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dealing share cfds

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when you are dealing share cfds at a certain price, 

its not like buying the actual shares so....

does this mean when you decide to open a position it will open straight away, 
unlike shares where you would have to wait for a seller to sell the shares to you?

so it would be possible to open a position on a share cfd at a million dollar worth of shares because you are not actually buying them???

 

im just first time on cfds and its been quite difficult to grasp its concepts

 

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@fried, you are more or less right in that you are not buying the underlying asset but a derivative of the underlying and the derivatives are far more liquid though bear in mind they are linked to the underlying and so will also sometimes suffer from illiquidity problems and therefore partial or non filled orders. Whether trading the underlying or the derivative there must still be someone to take the other side of the trade.

 

 

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@fried,

@Caseynotes has explained rather well. 

If you decide to open a position either 'Long' or 'Short' on a share CFD which is a mid cap to large cap as they generally are more liquid shares then your position should open straight away so the answer in this instance to your question would be yes. If it is a small cap to micro cap share where they are illiquid then I am not so sure as for some more liquid stocks it could still be yes but for many it may be no.

In terms of opening a position either 'Long' or 'Short' on a share for $1m via a CFD, I am not so sure. You will have to contact IG's dealing desk / customer services as to whether they would allow that. If you have 'professional status' and are a 'High Net Worth' (HNW) individual and can demonstrate where the funds are coming from and can satisfy certain requirements then IG may well consider it.

They would most likely not consider it for you as you clearly state in your post that you are struggling to grasp the concept of CFD's so even if you were a multi millionaire then I am not so sure that IG would allow you to open a position for $1m as unlikely that you a 'Professional Client' with IG. If my assessment is wrong or incorrect then please accept my apologies.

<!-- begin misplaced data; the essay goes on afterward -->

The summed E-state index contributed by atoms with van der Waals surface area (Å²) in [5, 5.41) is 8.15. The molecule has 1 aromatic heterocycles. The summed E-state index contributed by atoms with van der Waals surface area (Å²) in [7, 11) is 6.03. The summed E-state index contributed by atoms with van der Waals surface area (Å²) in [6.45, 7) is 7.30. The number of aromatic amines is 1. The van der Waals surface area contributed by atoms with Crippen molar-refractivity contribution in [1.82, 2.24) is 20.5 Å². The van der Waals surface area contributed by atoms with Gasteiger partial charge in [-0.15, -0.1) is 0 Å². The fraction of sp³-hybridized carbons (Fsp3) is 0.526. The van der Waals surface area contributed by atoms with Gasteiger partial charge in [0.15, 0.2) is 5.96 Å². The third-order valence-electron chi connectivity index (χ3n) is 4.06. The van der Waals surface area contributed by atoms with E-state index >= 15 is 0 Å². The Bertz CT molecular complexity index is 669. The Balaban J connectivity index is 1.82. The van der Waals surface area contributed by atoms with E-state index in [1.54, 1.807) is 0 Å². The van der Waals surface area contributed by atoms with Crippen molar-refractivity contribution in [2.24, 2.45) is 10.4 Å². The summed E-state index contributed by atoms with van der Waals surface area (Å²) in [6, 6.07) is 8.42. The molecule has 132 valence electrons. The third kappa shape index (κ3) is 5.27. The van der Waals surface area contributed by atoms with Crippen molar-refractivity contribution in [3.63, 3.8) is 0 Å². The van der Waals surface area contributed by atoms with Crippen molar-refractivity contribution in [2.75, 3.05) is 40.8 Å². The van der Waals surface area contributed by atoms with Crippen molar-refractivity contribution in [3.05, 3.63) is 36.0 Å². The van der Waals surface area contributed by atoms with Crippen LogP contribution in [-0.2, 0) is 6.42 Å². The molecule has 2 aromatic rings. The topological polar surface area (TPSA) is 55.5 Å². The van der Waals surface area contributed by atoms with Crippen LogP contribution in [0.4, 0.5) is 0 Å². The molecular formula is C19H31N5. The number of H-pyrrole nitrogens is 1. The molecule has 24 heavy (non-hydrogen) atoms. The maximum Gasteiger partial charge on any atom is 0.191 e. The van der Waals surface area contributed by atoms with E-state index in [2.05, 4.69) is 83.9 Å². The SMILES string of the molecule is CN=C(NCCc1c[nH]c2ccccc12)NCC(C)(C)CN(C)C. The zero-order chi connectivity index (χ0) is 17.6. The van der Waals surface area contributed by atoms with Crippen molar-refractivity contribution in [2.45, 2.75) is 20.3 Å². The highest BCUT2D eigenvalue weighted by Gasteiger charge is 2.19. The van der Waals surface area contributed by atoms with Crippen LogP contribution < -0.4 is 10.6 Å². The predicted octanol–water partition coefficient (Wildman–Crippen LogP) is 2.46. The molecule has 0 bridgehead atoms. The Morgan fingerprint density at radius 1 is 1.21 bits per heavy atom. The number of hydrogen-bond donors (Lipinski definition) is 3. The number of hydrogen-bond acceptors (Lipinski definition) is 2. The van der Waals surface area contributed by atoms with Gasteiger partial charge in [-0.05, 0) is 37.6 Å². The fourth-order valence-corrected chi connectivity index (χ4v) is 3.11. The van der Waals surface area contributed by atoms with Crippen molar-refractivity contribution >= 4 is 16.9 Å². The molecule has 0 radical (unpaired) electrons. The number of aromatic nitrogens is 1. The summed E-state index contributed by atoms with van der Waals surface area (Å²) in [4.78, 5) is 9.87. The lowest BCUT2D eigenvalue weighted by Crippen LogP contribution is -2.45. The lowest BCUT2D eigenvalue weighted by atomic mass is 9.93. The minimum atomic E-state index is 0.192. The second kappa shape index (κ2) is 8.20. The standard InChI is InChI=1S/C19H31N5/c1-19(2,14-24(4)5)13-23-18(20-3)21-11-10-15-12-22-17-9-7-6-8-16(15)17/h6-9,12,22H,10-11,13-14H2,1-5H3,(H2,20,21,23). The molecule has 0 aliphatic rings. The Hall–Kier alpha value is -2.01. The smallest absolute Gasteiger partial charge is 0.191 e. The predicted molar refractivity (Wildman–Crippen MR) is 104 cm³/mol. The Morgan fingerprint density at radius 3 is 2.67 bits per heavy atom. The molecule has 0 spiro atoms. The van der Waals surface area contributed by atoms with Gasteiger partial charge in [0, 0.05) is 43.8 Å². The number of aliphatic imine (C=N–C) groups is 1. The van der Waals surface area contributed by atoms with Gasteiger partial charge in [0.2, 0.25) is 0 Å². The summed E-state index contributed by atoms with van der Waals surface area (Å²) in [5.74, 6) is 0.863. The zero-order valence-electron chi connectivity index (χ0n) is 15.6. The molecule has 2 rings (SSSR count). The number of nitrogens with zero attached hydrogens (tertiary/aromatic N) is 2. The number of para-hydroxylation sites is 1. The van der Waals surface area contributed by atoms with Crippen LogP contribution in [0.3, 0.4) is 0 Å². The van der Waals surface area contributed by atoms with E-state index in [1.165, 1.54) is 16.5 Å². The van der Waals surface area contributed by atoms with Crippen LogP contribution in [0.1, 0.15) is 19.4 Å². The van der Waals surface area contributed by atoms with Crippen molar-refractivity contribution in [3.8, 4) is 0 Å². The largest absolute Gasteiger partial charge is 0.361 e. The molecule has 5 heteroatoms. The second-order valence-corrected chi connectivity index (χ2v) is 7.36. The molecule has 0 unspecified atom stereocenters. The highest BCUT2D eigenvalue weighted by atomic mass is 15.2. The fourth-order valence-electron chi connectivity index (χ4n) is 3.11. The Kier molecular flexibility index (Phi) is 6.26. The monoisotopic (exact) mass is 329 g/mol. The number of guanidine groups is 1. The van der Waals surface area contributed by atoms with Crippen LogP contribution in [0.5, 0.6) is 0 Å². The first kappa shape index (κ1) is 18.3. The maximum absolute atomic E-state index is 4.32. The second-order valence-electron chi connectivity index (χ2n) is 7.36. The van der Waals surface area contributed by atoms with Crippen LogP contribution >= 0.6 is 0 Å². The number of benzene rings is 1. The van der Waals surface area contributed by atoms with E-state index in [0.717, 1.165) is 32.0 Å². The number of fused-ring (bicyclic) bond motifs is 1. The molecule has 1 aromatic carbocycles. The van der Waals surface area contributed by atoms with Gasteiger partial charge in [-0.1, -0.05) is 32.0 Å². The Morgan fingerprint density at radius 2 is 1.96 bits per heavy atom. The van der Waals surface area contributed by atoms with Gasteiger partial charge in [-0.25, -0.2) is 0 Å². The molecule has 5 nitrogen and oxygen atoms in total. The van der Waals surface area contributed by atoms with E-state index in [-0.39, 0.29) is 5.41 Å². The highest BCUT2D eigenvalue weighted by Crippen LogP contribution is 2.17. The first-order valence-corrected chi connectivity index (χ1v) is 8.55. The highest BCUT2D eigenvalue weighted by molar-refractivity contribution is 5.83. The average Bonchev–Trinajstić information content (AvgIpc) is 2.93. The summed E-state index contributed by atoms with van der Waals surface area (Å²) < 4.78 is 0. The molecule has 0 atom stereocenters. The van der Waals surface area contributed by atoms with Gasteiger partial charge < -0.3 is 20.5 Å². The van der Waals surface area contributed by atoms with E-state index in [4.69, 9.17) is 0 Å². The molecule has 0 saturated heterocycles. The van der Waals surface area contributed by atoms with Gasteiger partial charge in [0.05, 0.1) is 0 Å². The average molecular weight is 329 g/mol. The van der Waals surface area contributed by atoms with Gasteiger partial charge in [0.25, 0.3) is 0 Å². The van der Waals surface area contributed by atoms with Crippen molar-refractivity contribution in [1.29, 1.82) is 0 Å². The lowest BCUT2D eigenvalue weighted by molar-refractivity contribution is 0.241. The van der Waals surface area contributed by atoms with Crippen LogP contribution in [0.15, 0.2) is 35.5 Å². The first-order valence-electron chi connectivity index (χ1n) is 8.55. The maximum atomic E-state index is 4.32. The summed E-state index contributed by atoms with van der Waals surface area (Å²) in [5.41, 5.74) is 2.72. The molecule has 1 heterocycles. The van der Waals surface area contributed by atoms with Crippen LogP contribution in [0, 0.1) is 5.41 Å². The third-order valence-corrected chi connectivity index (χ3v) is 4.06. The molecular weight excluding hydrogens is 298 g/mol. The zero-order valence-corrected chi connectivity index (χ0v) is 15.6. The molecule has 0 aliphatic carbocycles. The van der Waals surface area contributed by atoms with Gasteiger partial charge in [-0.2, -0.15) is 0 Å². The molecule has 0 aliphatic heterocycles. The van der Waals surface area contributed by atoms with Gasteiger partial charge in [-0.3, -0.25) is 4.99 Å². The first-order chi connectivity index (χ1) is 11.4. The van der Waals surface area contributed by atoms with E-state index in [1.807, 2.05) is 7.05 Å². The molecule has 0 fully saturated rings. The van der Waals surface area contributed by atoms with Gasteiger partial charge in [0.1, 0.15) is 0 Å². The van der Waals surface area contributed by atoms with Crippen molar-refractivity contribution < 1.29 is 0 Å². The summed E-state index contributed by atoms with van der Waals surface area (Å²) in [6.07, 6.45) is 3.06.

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Posted (edited)
5 hours ago, Caseynotes said:

@fried, you are more or less right in that you are not buying the underlying asset but a derivative of the underlying and the derivatives are far more liquid though bear in mind they are linked to the underlying and so will also sometimes suffer from illiquidity problems and therefore partial or non filled orders. Whether trading the underlying or the derivative there must still be someone to take the other side of the trade.

 

 

then what are you trading in cfds if there were to be similar issues as shares and are you able to view these on a bid/ask quote window like in shares so that you can decide your entry points without your order being partially filled? 

Edited by fried

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@Caseynotes and @TrendFollower

I was pondering the Volume indicator on IGs platform, I assume this is this based on volume of CFD contracts/shares and not a reflection of the market? This seems to be the case with commodities, but when I see the volume of millions of shares I wonder if it is in fact based on the market?

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5 hours ago, fried said:

then what are you trading in cfds if there were to be similar issues as shares and are you able to view these on a bid/ask quote window like in shares so that you can decide your entry points without your order being partially filled? 

@fried  you are trading contracts for the difference in points between opening and closing the trade and that market is far larger than the underlying. You would need to be trading in very large size not to get filled in the cfd, futures or options markets, far more than trading directly in the underlying and your entry points should always be based on the trading plan whether fill, partial fill or no fill at all.

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2 hours ago, AbDXB1345 said:

I was pondering the Volume indicator on IGs platform, I assume this is this based on volume of CFD contracts/shares and not a reflection of the market? This seems to be the case with commodities, but when I see the volume of millions of shares I wonder if it is in fact based on the market?

Volume is a tricky one due to whether the asset is being traded on one exchange, multiple exchanges or no exchanges at all. See the answer given in the thread linked below (click arrow in header).

Also consider the the final volume count can come in very much latter than the actual bar close.

 

 

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